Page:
Christy Clark, candidate for NC House District 98

Name: Christy Clark

Political party: Democrat

Age as of Nov. 8, 2022: 51

Campaign website:

Occupation: Guest teacher

Education: BA, English, Roanoke College; Paralegal Certificate, Duke University

Have you run for elected office before? 2018 — NC House District 98; 2020 — reelection campaign NC House District 98

Please list highlights of your civic involvement: Moms Demand Action volunteer leader 2013-2018; Moms Demand Action volunteer 2018 to present; MCDP Huntersville regional vice chair.

What are the three issues that you see as most important to your district and what will you do to address them?

Fully funding public education is a top priority. As the district continues to grow, our schools do as well. We need to build more schools as well as repair and expand the ones we have. We need to hire more teachers, TAs, staff, counselors and nurses to support. Traffic is overwhelming. I support finding alternate ways to fund NCDOT as well as alternate modes of transportation. Gun violence is a top issue for me. I would pass legislation to require a background check on every gun sold in NC.

At a time when costs are rising, state government has a surplus. How should it be used?

The surplus should be used to fully fund public education.

Will you vote for Medicaid expansion in North Carolina?


What has the legislature gotten right, and what has it gotten wrong, about public education in North Carolina?

The General Assembly has underfunded public education for a decade. It’s not just teacher salaries. It’s the creation of extra training requirements, under paying teacher assistants, building infrastructure, longevity pay, Master’s pay and retirement benefits all need to be improved. The General Assembly has lowered class sizes for K-2 which has an immense benefit. Again, since public schools are underfunded, those small class sizes don’t include additional staff.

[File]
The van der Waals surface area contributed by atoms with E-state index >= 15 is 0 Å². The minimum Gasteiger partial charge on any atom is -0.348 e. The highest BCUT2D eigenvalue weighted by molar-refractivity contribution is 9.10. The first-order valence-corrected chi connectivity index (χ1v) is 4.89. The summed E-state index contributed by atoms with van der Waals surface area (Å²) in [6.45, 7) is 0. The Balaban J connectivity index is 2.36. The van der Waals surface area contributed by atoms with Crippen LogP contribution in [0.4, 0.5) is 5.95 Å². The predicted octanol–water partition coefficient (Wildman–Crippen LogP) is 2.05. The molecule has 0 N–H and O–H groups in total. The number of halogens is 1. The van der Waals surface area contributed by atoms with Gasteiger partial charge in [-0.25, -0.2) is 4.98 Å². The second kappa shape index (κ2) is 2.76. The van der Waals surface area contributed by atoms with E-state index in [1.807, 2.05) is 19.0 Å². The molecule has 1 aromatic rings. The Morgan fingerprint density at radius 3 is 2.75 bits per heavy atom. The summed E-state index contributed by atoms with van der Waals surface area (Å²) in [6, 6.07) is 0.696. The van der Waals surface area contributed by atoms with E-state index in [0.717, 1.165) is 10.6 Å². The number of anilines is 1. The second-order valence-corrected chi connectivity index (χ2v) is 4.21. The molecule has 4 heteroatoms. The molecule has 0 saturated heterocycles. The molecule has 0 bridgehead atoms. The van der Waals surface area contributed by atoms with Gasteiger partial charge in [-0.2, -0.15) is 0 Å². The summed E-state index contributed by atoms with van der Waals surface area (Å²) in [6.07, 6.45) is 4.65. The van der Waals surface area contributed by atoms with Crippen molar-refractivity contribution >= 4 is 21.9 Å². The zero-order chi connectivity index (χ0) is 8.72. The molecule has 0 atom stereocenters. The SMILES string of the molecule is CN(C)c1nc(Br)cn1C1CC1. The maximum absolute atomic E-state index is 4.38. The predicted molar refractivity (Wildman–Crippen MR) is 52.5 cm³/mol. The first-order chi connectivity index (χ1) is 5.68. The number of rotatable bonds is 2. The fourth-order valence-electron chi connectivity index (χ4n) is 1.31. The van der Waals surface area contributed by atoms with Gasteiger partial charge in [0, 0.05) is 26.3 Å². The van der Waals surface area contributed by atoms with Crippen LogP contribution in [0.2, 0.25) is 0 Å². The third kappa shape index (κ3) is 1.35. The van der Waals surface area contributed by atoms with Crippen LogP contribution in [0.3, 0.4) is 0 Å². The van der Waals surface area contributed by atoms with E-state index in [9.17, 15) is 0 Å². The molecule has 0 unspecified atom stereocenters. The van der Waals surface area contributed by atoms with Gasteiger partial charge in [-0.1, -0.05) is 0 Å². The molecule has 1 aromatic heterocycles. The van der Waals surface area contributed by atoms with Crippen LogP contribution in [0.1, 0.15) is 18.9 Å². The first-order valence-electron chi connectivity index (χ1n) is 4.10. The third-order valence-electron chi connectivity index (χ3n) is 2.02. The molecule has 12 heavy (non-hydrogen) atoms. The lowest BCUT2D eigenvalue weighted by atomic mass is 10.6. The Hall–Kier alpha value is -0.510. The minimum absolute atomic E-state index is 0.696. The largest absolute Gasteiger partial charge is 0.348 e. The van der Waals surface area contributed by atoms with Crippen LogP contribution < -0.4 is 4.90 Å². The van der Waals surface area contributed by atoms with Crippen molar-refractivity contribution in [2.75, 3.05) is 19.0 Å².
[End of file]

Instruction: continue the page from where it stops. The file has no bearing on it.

Should North Carolina change its abortion laws? How?

There should be no restrictions on abortion.

Please add anything else voters should know about your position on the legality or availability of abortion in North Carolina.

I firmly believe the government should not come between a woman and doctor. When and if to start a family, should be up to the woman and her family, not the government.

Should medical marijuana be legalized in North Carolina?


What, if anything, should the legislature do to shape curriculum dealing with topics of race, sexuality and gender?

I do not believe the General Assembly should pass any legislation that would exclude significant events in our country’s history, that burden educators with strict reporting requirements around books or allow parents to sue educators.

Do you accept the results of the 2020 presidential election?